Friday, August 26, 2016
Thursday, August 25, 2016
Sunday, August 21, 2016
Update on the above storm (22Aug2016)
The thunderstorm continued well into the night; rainfall data is given below. One person died in a fatal landslide at Samrik Paani, Pokhriabong, Darjeeling last night and NH10 which is an arterial highway linking Siliguri with Gangtok was blocked at Likhu Bhir (see below) and 10 other places.
Rainfall data of 21Aug2016 (in mm)
21Aug2016 started off as a hot sunny day. It clouded up in the afternoon and in Kalimpong it rained from approx 1530h till about 2130h.
Kalimpong : 45
Kurseong : 95.8
Siliguri : 18
Mal Bazar : 95
Gangtok : 14.8
Darjeeling : 74.6
Wednesday, August 17, 2016
- Water level in the dam seem to be fluctuating, it had dropped 7' yesterday morning but increased by 5' later in the day.
- GSI estimates the landslide, which is said to be a rock avalanche to be 1km long and width 572m. As per reports from the site, the slide is still active with large rocks still sliding down occasionally.
- The landslide dam has been breached and the outflow from the dam and water levels in the pondage are being monitored continuously.
Tuesday, August 16, 2016
Sunday, August 14, 2016
Updates1. No casualties so far.
2. Administration has started 'miking' along some areas of NH10 which might be affected if the landslide dam bursts or overflows, this entails passing the message on vehicle borne PA systems. The important thing here is to avoid creating panic.
3. NDRF has been dispatched to the area.
4.Geologists and Disaster Management officials will survey area today.
5. Info from locals - the Kanaka river has already overflown the dam (not verified)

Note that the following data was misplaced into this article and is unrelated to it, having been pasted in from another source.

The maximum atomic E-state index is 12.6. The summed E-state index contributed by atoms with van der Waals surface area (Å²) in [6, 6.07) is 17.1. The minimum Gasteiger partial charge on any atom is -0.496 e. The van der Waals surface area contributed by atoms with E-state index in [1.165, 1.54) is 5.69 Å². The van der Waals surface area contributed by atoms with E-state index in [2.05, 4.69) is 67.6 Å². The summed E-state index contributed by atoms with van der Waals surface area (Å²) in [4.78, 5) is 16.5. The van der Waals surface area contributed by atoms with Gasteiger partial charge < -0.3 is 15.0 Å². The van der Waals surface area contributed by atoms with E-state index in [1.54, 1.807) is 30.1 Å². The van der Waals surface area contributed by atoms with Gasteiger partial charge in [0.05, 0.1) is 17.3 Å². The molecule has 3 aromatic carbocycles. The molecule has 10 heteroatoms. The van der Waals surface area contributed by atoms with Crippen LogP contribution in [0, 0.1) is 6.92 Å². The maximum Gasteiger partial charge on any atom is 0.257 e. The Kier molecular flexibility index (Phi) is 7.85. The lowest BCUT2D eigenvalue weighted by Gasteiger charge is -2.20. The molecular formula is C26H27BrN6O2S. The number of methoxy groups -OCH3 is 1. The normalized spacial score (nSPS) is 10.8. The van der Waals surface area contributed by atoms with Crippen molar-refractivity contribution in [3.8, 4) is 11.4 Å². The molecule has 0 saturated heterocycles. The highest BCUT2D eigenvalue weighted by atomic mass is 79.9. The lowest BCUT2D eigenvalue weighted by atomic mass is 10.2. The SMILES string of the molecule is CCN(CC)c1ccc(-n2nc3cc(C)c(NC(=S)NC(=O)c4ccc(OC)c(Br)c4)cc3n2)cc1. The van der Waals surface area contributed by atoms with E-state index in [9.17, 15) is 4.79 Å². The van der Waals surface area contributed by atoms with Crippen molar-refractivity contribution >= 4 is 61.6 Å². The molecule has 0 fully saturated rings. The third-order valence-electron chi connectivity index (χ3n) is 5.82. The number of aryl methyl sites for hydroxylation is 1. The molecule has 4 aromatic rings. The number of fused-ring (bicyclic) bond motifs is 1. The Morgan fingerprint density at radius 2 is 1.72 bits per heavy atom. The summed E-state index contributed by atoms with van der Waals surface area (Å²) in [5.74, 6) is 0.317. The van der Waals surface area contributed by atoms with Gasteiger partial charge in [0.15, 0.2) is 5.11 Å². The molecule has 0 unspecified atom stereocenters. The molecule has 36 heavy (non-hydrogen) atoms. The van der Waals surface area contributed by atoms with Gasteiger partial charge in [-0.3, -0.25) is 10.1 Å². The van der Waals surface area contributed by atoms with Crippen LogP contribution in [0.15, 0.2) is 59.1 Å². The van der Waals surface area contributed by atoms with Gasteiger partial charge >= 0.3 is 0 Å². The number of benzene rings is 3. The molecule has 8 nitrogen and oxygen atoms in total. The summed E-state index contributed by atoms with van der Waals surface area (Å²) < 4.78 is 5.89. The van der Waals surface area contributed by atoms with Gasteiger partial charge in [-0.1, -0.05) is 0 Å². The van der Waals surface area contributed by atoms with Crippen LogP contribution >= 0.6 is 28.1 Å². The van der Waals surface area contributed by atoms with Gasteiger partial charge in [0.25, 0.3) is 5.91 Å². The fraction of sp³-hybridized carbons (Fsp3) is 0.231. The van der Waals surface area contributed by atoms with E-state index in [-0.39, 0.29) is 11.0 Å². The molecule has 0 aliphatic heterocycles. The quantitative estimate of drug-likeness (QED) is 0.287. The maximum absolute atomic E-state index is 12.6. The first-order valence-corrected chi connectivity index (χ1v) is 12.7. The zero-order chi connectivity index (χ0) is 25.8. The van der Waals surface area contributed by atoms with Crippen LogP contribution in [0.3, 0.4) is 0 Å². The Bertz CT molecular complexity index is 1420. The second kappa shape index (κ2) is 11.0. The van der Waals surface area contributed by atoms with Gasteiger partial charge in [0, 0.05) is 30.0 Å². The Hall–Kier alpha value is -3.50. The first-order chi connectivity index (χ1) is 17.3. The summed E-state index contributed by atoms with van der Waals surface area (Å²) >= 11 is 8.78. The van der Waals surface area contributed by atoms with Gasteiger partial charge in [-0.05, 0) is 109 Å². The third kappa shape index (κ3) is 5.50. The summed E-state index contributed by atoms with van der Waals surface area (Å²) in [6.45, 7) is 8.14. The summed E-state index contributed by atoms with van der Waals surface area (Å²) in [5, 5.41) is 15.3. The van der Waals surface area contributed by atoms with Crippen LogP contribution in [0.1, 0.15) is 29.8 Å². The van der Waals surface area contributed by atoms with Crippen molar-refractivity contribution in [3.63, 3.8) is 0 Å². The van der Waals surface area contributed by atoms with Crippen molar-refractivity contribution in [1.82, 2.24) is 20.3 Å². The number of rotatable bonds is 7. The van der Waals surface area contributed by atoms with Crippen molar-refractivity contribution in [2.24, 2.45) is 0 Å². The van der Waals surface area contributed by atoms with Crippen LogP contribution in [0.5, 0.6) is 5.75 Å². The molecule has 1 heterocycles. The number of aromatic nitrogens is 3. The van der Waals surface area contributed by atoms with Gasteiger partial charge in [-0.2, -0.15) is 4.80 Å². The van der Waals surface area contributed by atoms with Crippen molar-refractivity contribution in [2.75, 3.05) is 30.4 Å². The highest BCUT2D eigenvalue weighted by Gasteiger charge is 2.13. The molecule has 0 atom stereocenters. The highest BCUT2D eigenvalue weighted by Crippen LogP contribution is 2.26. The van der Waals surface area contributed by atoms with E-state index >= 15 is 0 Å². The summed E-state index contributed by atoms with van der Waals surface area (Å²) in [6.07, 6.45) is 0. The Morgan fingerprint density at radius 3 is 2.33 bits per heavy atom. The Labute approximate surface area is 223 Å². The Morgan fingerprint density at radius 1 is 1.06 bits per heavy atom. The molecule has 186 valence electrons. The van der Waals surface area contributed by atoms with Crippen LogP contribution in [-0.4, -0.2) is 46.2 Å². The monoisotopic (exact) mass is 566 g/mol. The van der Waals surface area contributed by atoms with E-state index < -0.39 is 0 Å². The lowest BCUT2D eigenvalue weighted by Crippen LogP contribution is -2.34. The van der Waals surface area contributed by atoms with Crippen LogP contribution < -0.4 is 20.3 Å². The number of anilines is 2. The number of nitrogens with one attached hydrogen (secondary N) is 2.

Saturday, August 13, 2016
Luckily, there is no rain in this region and those likely to be immediately impacted have been evacuated.
Rainfall data of July2016 for the Darjeeling Sikkim Himalayas and the landslide activity of the month
a. All 3 major towns (Darjeeling, Kalimpong and Kurseong) of the district received more than the monthly average with Kurseong getting approx 3 times the amount.
b. But is in the plains that rainfall was heaviest. Siliguri received 354mm of rain on 24Jul2016 and much of Jalpaiguri district saw some of the highest rainfall in recent memory (Slide 9). The hills of Bhutan also received very heavy rains (Slide 8)resulting in most of the rivers emanating there, flooding the plains of Dooars and Jalpaiguri district.
c. There were many, many landslides (Slide 10) all over Darjeeling district but two killed people. On 09Jul2016, two people were crushed to death when a vehicle (Slide 3) they were travelling in, was hit by a falling boulder at Sweti Jhora on National Highway (NH) 10 (linking Siliguri to Gangtok). Later on 20Jul2016, a whole family of three was wiped out at Finchey Taar, in Lodhoma Darjeeling (Slide 6) by a landslide following heavy and prolonged rains.